Effects of planting density and weeding regimes on forage and grain yield of maize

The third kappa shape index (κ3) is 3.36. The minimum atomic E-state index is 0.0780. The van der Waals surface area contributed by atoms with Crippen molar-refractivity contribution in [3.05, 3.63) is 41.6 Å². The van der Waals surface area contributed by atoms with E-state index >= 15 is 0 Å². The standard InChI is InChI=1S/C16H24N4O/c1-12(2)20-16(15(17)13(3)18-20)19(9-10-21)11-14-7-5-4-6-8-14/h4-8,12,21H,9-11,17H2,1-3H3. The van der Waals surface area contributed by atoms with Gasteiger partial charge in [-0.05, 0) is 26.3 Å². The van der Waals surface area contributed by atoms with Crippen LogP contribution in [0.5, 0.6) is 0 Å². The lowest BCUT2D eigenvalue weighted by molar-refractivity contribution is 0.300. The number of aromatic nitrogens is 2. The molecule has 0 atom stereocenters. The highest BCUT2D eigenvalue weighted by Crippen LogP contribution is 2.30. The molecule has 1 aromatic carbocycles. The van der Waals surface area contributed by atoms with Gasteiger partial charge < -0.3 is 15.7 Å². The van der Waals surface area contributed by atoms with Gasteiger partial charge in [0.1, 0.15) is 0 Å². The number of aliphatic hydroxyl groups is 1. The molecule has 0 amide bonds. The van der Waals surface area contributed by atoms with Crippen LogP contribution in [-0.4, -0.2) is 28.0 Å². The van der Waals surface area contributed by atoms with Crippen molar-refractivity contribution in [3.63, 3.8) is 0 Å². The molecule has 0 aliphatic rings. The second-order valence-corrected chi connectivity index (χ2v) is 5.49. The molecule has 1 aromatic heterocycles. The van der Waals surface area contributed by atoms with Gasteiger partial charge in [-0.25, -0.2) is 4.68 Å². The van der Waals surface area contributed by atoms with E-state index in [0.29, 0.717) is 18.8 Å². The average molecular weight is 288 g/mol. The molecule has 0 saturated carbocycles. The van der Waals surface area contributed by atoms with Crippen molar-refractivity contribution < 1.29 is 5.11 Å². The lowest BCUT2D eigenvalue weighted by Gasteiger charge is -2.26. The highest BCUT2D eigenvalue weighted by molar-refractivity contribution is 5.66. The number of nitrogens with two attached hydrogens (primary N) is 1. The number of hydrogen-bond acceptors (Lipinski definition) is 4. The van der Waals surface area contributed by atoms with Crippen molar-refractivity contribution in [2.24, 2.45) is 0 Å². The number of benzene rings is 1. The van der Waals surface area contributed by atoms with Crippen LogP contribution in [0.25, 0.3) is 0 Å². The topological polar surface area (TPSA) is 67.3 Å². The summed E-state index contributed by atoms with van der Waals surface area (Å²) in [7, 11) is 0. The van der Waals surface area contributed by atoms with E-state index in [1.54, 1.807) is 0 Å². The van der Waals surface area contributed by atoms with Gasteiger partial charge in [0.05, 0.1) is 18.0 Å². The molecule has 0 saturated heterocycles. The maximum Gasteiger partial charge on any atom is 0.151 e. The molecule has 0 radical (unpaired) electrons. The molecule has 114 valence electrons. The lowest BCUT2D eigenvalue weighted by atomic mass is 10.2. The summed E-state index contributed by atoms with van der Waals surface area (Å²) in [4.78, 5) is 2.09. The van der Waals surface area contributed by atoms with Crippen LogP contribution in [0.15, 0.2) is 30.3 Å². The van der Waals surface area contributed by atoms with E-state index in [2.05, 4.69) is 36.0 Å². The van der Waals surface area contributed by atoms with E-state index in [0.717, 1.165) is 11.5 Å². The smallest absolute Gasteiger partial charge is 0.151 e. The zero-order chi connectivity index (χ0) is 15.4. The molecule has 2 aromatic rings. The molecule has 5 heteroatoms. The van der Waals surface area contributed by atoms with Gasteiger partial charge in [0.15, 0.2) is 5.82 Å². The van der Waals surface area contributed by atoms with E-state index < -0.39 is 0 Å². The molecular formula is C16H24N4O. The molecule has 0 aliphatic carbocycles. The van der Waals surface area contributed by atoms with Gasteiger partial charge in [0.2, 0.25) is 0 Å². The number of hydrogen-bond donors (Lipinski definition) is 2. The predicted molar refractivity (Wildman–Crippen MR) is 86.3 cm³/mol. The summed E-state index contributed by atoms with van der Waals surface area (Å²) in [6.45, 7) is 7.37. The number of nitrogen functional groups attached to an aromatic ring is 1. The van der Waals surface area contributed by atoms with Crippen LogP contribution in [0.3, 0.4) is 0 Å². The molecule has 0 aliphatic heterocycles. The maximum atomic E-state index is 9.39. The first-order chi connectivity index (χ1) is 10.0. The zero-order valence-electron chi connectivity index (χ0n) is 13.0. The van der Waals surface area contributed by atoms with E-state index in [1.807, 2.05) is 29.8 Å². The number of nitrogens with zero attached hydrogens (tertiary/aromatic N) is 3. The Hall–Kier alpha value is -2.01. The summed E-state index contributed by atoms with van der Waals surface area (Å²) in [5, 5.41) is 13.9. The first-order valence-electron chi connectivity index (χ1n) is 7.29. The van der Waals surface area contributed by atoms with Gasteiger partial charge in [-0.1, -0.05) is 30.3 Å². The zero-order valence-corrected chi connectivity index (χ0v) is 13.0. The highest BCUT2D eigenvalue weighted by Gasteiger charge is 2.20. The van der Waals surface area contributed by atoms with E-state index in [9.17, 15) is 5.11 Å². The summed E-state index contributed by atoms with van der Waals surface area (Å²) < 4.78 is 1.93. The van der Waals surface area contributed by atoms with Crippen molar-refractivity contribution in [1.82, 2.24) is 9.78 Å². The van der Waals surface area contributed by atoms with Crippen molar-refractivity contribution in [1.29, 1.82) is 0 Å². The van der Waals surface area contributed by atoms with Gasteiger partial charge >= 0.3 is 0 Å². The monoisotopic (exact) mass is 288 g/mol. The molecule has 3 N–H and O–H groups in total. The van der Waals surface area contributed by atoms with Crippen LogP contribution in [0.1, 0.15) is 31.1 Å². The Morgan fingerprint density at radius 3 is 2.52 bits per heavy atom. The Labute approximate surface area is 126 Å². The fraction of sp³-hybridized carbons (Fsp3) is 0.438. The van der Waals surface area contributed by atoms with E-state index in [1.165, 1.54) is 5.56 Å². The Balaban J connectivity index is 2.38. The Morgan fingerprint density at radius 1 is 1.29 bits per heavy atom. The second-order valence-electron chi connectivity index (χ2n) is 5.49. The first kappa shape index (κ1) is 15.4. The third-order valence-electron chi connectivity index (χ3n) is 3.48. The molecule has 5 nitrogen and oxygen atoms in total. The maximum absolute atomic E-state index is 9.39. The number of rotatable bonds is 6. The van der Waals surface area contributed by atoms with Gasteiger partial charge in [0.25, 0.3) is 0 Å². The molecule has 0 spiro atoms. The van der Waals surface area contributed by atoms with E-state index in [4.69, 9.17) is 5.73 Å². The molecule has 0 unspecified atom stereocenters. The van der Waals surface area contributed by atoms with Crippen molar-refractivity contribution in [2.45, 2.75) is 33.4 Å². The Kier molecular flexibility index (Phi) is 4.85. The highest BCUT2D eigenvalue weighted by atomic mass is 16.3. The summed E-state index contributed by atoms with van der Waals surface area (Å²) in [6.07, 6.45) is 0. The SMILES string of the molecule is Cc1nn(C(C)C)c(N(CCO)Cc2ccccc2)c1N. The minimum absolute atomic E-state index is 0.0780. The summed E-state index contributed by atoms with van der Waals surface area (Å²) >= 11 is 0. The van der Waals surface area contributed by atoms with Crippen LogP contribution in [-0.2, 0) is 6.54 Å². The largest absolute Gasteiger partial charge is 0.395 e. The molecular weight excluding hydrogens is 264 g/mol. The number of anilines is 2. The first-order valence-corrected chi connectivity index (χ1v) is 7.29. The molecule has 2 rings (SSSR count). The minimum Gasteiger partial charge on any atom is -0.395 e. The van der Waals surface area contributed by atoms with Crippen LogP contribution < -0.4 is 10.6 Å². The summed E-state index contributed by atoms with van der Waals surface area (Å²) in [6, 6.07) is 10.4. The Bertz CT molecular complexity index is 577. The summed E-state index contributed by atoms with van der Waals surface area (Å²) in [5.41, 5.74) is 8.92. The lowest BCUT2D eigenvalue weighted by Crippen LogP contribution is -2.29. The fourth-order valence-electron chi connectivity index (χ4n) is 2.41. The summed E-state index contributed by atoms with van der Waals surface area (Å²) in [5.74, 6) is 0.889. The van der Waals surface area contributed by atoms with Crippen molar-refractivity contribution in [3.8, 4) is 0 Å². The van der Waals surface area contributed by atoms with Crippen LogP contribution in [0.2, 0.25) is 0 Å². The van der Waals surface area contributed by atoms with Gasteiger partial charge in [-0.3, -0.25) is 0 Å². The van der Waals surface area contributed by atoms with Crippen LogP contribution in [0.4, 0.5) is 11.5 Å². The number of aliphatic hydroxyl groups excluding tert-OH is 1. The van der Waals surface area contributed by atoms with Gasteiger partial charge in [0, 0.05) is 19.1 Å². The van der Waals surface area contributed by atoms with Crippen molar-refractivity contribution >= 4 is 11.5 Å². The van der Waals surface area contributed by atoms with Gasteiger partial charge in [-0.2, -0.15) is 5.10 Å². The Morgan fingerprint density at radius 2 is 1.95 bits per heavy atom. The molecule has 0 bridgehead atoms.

Maize is a major food and forage crop in Kenya and planting density and weeding regime influence yield. The effects of weeding regimes and maize planting density on maize forage, grain yield and quality were evaluated during the 200112 short rains and long rains of2002 at Kenya Agricultural Research lnsitute, Muguga in Central Kenya. Weeding regimes were weed free (WI), weedy (W2), herbicide (W3) and hand weeding twice (W4). Maize densities were 9 (01) and 18 plants m-2 (02) intercropped with beans. Maize was thinned at 98 OAE at tasseling stage and assessed for forage yield and quality. Stover and edible weeds biomass yield and quality were also assessed. Soil moisture content down the profile, PAR interception, weed density, maize height and rate of tasseling was determined gradually over the season. Maize yield and bean biomass was also determined. The collected data was anaJysed using GENST AT software and their means separated with LSD at P = 0.05. Percent interception of photosynthetically active radiation (PAR) was significantly higher in 02 than in OJ before thinning time but was significantly higher in 01 than in 02 after thinning in both seasons. Interception of PAR was significantly higher in W2 compared to WI, W3 and W4, which were similar in both experiments. Soil moisture content was significantly lower in W2 but similar in WI, W3 and W4. 02 had significantly lower soil moisture content than Dl in season two through out the season. Thinnings biomass was higher where weeds were controlled and least in the weedy regime in both seasons. Thinnings biomass was significantly higher in 02 than 01 in both seasons and 01 had significantly higher maize grain yield than 02 in both seasons. Stover biomass was significantly higher in 0 J than 02 in season one but was similar in season two. Total forage biomass from Dl was same as in D2 in season one whereas in season two was significantly higher in D2 than Dl. Beans performed poorly due to low planting density and shading effects due to maize in both seasons. The tasseling rate was significantly lower in D2 than DI while W2 had significantly lowest tasseling rate as compared to WI, W3 and W4, which had similar tasseling rate in both seasons. Maize plants were significantly short in W2 compared to WI, W3 and W4, which were similar. They were also shorter in D2 than in DI in both seasons. Total weed biomass at 126 DAE was significantly higher in W4 than in W3 and in DI than in D2 in both seasons. The cattle-edible weed biomass at the end of the two seasons was at least 55 % of the total. Thinnings had significantly higher digestibility (76 %) and crude protein (7 %) than stover. Two times hand weeding (W4) was two to three times more expensive than using herbicide (W3). Weeds competed for light and water leading to reduced thinnings, stover and grain yield but increased weed biomass, which was significantly lower than maize biomass in the weeded plots. High maize density increased intraspecific-competition (of maize in the hills) for water and light before thinning time (98 DAE) and significantly reduced plant height, tasseling rate and grain yield. Hand weeding is labour intensive and thus led to increased expenses than herbicide use. Planting maize at high density significantly increased forage quality and quantity, and overall light capture especially before thinning, but reduced weed biomass and grain yield.